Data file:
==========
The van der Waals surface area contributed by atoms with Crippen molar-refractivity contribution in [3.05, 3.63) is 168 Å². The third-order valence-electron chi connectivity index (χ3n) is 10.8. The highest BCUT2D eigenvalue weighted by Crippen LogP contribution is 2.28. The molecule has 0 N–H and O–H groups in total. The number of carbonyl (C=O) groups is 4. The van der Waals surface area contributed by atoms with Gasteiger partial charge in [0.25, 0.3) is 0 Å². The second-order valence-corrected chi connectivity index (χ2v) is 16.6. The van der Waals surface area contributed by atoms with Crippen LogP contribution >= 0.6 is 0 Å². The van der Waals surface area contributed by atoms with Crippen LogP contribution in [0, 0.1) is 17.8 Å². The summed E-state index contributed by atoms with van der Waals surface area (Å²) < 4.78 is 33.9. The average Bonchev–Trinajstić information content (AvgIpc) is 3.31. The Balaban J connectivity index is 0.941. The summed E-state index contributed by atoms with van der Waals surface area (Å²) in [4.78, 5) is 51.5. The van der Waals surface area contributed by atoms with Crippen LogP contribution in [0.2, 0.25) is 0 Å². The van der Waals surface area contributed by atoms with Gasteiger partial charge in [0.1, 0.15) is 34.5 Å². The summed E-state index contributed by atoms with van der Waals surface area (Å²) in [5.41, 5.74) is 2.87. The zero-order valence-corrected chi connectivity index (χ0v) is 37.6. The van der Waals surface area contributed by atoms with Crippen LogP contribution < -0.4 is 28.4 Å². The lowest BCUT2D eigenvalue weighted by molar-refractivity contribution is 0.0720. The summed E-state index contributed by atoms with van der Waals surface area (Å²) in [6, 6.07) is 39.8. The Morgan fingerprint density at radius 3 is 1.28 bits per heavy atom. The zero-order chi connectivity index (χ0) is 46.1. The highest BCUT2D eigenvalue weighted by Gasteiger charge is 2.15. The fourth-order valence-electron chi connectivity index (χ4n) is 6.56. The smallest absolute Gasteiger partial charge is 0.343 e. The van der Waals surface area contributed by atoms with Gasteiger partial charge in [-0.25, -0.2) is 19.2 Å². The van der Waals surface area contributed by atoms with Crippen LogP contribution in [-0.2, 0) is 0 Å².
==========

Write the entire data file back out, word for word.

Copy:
The van der Waals surface area contributed by atoms with Crippen molar-refractivity contribution in [3.05, 3.63) is 168 Å². The third-order valence-electron chi connectivity index (χ3n) is 10.8. The highest BCUT2D eigenvalue weighted by Crippen LogP contribution is 2.28. The molecule has 0 N–H and O–H groups in total. The number of carbonyl (C=O) groups is 4. The van der Waals surface area contributed by atoms with Gasteiger partial charge in [0.25, 0.3) is 0 Å². The second-order valence-corrected chi connectivity index (χ2v) is 16.6. The van der Waals surface area contributed by atoms with Crippen LogP contribution >= 0.6 is 0 Å². The van der Waals surface area contributed by atoms with Crippen LogP contribution in [0, 0.1) is 17.8 Å². The summed E-state index contributed by atoms with van der Waals surface area (Å²) < 4.78 is 33.9. The average Bonchev–Trinajstić information content (AvgIpc) is 3.31. The Balaban J connectivity index is 0.941. The summed E-state index contributed by atoms with van der Waals surface area (Å²) in [4.78, 5) is 51.5. The van der Waals surface area contributed by atoms with Crippen LogP contribution in [0.2, 0.25) is 0 Å². The van der Waals surface area contributed by atoms with Gasteiger partial charge in [0.1, 0.15) is 34.5 Å². The summed E-state index contributed by atoms with van der Waals surface area (Å²) in [5.41, 5.74) is 2.87. The zero-order valence-corrected chi connectivity index (χ0v) is 37.6. The van der Waals surface area contributed by atoms with Crippen LogP contribution < -0.4 is 28.4 Å². The lowest BCUT2D eigenvalue weighted by molar-refractivity contribution is 0.0720. The summed E-state index contributed by atoms with van der Waals surface area (Å²) in [6, 6.07) is 39.8. The Morgan fingerprint density at radius 3 is 1.28 bits per heavy atom. The zero-order chi connectivity index (χ0) is 46.1. The highest BCUT2D eigenvalue weighted by Gasteiger charge is 2.15. The fourth-order valence-electron chi connectivity index (χ4n) is 6.56. The smallest absolute Gasteiger partial charge is 0.343 e. The van der Waals surface area contributed by atoms with Gasteiger partial charge in [-0.25, -0.2) is 19.2 Å². The van der Waals surface area contributed by atoms with Crippen LogP contribution in [-0.2, 0) is 0 Å².